Foyer of VH
Towsend Community Orchard
By Christina Jeffery - 24th June 2012 1:01am
Roger Newton (69), the Haddenham village wood carver, who succumbed to his long battle against cancer on May 24, died in the same room as the one he'd been born in. There was standing room only at St Mary's Church for a service of thanksgiving led by the Rev Margot Hodson on June 6.
One of the tributes was given by Roger's cousin Tony Soper, who outlined his life. Roger was educated at Haddenham County School and Rycotewood College, Thame, before going on to Wycombe College where he studied cabinet making, whilst an apprentice in the family business, Ivor Newton and Son. The business was founded by Walter Rose, famed for his well-known book The Village Carpenter. Upon the death, in 1973, of Ivor his father, Roger took over the management of the business which involved most aspects of woodworking, both local and nationwide; a major undertaking being the renovation of the Lady Chapel roof at St Mary's Church, Haddenham. His wood carving skills were in demand and examples are to be seen at Stowe School, Waddesdon Manor and a variety of public house signs. Among such signs are the Abingdon Moreland Man and a life size British Bulldog. At the residence 'Duck Bottom' in lower Flint Street Haddenham, is the torso of a duck and the duck's bottom, adorning the front entrance.
From the age of 14, Roger was an enthusiastic cyclist, belonging then and for the remainder of his life to the Aylesbury Cycling Club. He later became a promising racing cyclist turning professional and competing in the Tour of Britain, Tour of Yugoslavia, Tour of Belgium and Tour of Switzerland. In successive years, third and second placings were achieved as National Professional Road Race Champion.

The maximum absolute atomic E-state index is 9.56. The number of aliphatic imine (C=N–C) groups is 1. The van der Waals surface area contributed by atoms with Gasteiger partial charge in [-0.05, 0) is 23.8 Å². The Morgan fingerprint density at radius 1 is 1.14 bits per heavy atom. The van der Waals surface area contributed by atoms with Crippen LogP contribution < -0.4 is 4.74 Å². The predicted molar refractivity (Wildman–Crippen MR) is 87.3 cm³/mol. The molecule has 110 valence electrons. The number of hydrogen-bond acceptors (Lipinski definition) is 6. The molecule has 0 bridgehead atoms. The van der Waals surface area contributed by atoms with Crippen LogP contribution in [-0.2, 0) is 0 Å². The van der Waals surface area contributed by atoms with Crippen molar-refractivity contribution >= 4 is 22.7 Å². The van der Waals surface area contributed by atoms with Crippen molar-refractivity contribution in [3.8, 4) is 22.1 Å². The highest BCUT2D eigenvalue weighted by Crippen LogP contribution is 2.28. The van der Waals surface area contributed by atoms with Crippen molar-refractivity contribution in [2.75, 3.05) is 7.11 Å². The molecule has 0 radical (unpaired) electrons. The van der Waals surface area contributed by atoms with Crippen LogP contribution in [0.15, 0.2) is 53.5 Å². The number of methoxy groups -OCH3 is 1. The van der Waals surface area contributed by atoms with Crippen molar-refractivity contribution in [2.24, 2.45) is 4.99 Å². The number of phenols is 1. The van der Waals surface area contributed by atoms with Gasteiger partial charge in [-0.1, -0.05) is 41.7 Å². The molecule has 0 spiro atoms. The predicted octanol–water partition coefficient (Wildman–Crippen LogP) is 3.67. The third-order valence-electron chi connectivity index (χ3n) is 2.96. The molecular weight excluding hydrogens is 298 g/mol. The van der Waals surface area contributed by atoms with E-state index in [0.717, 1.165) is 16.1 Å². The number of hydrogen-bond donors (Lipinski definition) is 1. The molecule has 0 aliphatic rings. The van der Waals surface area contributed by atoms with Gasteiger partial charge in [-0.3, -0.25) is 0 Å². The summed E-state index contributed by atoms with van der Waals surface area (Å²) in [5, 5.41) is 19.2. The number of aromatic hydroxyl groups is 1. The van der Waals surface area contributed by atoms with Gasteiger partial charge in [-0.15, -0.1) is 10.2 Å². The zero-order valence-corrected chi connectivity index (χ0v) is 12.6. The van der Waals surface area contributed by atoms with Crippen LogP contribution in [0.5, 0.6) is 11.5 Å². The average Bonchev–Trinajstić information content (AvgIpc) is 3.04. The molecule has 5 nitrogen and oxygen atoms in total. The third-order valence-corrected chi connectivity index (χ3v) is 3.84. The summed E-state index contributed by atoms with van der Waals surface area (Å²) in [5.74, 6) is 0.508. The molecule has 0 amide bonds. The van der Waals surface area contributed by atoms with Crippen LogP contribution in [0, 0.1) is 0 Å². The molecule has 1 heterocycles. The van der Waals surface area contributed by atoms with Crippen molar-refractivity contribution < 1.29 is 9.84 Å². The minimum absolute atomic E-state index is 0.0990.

Roger met Jane, the secretary at Hartwell House, while he was undertaking restoration work on the church there. The couple married at St Mary's Church in 1981. He was an enthusiastic collector of classic cars and bikes (his penny farthing and his latest 'state of the art bike', a De Rosa, took pride of place in the church during the commemoration service). Roger and Jane, along with son Tom and daughter Lucy, attended many car rallies in one or another of his cars, the latest being a 1962 Ford Zodiac Convertible, which were also to be seen on display at village fêtes and other events. Skiing, cycling and walking holidays were enjoyed by the family at their apartment in Evolene, an alpine village at 1400 metres in the Valais region of Switzerland.
Tributes were also given by Tom and by Lucy, personal and poignant words and poems which touched many in the church. Derek Clark, Roger's father-in-law and often his cycling companion, regaled the congregation with humorous anecdotes about their various, often hair-raising, trips in Provence and Switzerland, when Roger was able to make full use of his flair for languages.
Many people later met for refreshments at The Green Dragon where they were able to record their memories in a personal anthology. The family would greatly appreciate being contacted by others with such memories to add. A collection was taken at the end of the service for Florence Nightingale Hospice and Marie Curie Cancer Care.
The family have received an overwhelming number of cards and kind words expressing the loss of such a modest, generous and true gentleman who will be missed by so many in the community.